An irritant in Islamabad

A rally by Lal Masjid cleric brings back memories of violence in the capital

An irritant in Islamabad
Last Friday, Lal Masjid cleric Abdul Aziz orchestrated a rally to launch a “movement to enforce Shariah” in Pakistan, amidst a heavy presence of police and Rangers. Earlier, in a fiery Friday sermon, Abdul Aziz had encouraged his followers to take to the streets and help enforce Sharia law in Pakistan.

The rally was led by Abdul Aziz and his wife Umme Hassan, the head of the Jamia Hafsa. It featured Lal Masjid students, who marched from the mosque in Islamabad’s G-6 sector, to Jamia Hafsa in G-7.

“They shouted slogans against the government,” says Humayun Rafi, 45, a resident of G-7. “They said they wanted to impose Shariah law in Pakistan. At the time I didn’t know who they were. Later on, when I read the news about the rally, I figured it was the same Abdul Aziz who had caused so much violence during the Lal Masjid siege in 2007.”

Islamabad Capital Territory’s district magistrate had warned Aziz against taking out a rally “without informing and seeking permission from authorities, which could have jeopardized the law and order situation in Islamabad”.

“The rally violates the undertakings Abdul Aziz gave to the government in August with regards to observing the restrictions put on his movements in accordance with the Anti-Terrorism Act (ATA) 1997,” says an Islamabad-based lawyer. “Abdul Aziz continues to make a mockery of Pakistani law and Constitution, right in front of the government and the army, and no one seems interested in curtailing this ISIS-supporting extremist.”
"But for the regard of decency, I would have torn the letter to pieces"

“If no one does anything, things could get out of control, and we could see a repeat of 2007 – only worse,” he feared.

In April 2007, Lal Masjid clerics threatened to unleash suicide bombers if the government would counter its Sharia movement. That eventually led to a street battle between security forces and Abdul Aziz’s militants, during which at least nine people were killed and over 150 injured.

In December last year, Jamia Hafsa students released a pro-ISIS video, asking the government of Pakistan to impose Islamic laws.

Aziz’s name was included in a watch list under the Fourth Schedule of the ATA, in August this year. Friday’s rally was in violation of Section 11EE of the ATA, according to the district magistrate’s letter to Aziz.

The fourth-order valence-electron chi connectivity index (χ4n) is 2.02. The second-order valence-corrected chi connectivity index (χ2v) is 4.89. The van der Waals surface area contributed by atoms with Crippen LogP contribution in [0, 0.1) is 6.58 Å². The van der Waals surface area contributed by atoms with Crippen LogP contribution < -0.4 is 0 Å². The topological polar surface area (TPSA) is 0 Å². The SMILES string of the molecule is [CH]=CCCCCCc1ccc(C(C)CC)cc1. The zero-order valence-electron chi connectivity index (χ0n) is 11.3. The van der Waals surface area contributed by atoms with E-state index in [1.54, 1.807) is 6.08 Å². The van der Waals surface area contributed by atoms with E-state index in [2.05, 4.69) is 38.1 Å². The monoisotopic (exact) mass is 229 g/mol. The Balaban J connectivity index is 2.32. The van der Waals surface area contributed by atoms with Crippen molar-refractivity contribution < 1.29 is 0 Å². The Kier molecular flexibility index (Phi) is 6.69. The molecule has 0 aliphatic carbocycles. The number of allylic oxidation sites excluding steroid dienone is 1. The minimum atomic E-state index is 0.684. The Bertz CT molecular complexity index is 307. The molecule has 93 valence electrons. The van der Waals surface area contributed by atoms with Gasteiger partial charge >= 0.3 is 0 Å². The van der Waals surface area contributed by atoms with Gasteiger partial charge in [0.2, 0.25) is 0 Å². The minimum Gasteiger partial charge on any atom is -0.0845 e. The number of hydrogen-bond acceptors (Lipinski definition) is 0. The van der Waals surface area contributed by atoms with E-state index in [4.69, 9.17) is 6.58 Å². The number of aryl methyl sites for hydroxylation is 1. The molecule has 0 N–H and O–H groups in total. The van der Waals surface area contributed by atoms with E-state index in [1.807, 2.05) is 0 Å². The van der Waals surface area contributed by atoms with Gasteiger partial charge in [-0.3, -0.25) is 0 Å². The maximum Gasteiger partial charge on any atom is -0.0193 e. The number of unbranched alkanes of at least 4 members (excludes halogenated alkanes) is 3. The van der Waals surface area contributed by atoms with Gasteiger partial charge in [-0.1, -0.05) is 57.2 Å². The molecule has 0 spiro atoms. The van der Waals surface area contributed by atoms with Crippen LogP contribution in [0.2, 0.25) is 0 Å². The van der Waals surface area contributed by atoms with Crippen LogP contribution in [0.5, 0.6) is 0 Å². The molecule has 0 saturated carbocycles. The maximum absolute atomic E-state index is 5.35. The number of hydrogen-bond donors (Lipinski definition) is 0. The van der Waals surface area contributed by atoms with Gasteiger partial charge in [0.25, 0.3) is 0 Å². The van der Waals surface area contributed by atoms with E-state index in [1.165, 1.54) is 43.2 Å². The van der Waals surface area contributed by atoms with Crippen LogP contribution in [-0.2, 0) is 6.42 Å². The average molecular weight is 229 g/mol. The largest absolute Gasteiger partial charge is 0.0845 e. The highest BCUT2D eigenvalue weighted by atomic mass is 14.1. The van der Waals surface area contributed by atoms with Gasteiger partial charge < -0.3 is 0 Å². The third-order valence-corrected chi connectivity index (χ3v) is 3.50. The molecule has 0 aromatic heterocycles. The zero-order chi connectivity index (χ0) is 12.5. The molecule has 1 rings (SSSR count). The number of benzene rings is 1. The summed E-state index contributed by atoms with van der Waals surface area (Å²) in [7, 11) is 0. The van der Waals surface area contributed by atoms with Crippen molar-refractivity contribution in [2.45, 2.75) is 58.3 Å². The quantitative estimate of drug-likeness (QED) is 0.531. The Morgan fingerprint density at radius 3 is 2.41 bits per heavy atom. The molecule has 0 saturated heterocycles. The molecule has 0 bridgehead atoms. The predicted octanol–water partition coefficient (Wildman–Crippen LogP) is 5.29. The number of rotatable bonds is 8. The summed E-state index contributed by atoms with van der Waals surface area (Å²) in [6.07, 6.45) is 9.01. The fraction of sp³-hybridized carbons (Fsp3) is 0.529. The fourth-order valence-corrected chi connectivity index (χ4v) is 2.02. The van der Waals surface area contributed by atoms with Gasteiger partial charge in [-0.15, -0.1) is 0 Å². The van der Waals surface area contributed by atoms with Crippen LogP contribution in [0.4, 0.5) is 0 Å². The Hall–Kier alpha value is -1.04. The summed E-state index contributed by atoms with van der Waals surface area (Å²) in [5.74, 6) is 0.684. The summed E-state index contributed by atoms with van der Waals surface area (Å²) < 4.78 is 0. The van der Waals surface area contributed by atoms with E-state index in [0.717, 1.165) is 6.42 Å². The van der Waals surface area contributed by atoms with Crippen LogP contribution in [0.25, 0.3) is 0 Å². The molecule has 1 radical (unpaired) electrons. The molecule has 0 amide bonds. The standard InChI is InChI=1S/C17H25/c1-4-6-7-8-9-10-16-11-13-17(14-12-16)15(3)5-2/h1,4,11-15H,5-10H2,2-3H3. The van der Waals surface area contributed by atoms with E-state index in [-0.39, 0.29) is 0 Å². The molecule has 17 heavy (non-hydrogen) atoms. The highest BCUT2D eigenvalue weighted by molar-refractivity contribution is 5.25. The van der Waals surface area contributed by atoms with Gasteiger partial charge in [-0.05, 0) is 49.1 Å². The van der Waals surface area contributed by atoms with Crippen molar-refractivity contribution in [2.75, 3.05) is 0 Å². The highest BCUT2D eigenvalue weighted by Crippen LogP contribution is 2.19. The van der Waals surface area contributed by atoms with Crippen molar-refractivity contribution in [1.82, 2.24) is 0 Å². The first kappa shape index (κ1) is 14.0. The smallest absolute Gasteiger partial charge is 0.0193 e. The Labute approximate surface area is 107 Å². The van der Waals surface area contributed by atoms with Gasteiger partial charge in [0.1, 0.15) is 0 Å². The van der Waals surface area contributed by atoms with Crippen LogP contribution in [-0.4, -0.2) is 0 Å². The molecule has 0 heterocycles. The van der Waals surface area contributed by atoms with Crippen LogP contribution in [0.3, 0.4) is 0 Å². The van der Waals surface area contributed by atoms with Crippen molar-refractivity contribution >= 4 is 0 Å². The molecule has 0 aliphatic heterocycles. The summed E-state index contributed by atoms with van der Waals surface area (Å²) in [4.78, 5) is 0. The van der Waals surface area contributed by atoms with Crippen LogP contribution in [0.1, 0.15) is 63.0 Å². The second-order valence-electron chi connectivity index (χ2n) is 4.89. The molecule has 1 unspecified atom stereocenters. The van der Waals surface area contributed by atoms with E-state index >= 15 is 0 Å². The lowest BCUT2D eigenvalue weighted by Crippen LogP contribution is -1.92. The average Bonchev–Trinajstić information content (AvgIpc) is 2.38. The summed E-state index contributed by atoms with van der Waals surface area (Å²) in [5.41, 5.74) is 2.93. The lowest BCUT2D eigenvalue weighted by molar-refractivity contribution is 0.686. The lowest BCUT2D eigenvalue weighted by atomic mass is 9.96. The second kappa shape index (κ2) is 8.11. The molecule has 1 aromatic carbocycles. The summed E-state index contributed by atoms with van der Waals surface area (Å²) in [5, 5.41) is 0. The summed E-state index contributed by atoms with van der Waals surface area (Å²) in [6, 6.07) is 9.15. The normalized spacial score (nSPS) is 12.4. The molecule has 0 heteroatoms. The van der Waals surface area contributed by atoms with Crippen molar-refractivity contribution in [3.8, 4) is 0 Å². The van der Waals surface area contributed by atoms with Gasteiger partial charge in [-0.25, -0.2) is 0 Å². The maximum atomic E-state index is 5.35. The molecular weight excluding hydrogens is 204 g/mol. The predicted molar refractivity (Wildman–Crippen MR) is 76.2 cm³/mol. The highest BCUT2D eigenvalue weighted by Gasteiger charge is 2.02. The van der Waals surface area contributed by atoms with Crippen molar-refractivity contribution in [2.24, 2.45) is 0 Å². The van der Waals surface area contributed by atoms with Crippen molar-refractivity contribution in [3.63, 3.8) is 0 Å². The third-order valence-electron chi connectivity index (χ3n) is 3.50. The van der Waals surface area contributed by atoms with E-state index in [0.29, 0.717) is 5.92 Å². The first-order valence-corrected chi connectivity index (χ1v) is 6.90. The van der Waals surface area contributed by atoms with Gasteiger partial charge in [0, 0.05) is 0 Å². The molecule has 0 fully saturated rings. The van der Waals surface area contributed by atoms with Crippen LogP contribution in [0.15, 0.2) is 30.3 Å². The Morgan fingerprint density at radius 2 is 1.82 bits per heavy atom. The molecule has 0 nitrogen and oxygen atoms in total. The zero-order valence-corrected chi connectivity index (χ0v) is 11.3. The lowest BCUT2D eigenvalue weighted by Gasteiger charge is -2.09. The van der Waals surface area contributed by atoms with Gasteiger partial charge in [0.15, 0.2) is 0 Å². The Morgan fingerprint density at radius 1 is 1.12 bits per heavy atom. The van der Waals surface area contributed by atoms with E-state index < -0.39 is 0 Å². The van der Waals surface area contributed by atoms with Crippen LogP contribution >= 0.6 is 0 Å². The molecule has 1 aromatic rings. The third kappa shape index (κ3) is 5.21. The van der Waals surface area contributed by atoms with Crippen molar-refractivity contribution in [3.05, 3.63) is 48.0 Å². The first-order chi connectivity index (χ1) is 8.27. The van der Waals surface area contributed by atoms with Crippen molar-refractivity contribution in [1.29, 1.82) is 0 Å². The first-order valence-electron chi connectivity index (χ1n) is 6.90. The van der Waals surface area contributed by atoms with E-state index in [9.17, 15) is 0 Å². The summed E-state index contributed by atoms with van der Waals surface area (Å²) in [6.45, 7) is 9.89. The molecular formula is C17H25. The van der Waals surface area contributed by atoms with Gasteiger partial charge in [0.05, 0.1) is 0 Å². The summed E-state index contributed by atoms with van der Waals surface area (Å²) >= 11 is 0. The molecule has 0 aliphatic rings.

“But for the regard of decency, I would have torn to pieces the deputy commissioner’s note,” Abdul Aziz said in a statement issued late on Sunday. “You shed your uniforms for the sake of dirty democracy of Nawaz Sharif and Imran Khan. But when I invite people to Holy Quran and Sunnah, you send a threatening letter to me,” he said in another message on social media.

Pakistan Ulema Council (PUC) Chairman Tahir Ashrafi condemned Abdul Aziz’s movement and urged him to stick to Constitutional jurisdictions. “If anyone wants to start a movements for Shariah law while restricting themselves to the boundaries set by the Pakistani law and Constitution, there wouldn’t be anything wrong with that,” Ashrafi says. “But if Maulana Abdul Aziz’s history is anything to go by, his course of action shouldn’t be allowed in any way.”

A military helicopter flies over Lal Masjid in July 2007
A military helicopter flies over Lal Masjid in July 2007

“Quran and Sunnah already form the supreme law of Pakistan,” he said. “Therefore, any endeavor to implement Shariah law should be via the Parliament. Otherwise, there will be violence and anarchy, and everyone would want to impose their version of Shariah.”

The concern is widespread. “Aziz is not just a merchant of violence, but the very type of element that is responsible for brainwashing young minds to extremism, intolerance and fascism,” says Gul Bukhari, a human rights activist and a columnist for The Nation. “What one doesn’t understand is why the government is letting the obvious threat of volcanic proportions fester.”

A source close to the Interior Ministry says that rather than risking a backlash of violence by Aziz’s supporters all over the country, they would have him become irrelevant.

“This sounds good on paper, but then the government needs to share and assure us how it intends to make the man irrelevant,” Gul Bukhari says. “Just saying this and hiding away will not do the trick.”

On November 17, the Interior Minister issued a letter to the civilian and military intelligence agencies asking them to closely monitor his activities.  The letter said that Aziz had a history of disrupting law and order in the federal capital.

A government official said on condition of anonymity that the state won’t tolerate Abdul Aziz’s violent activities. “We know his acts can damage Pakistan’s image and seriously disturb law and order in the city,” he said. “There is no question of tolerating any incitement to violence. We are working with the security agencies and closely monitoring Aziz’s actions.”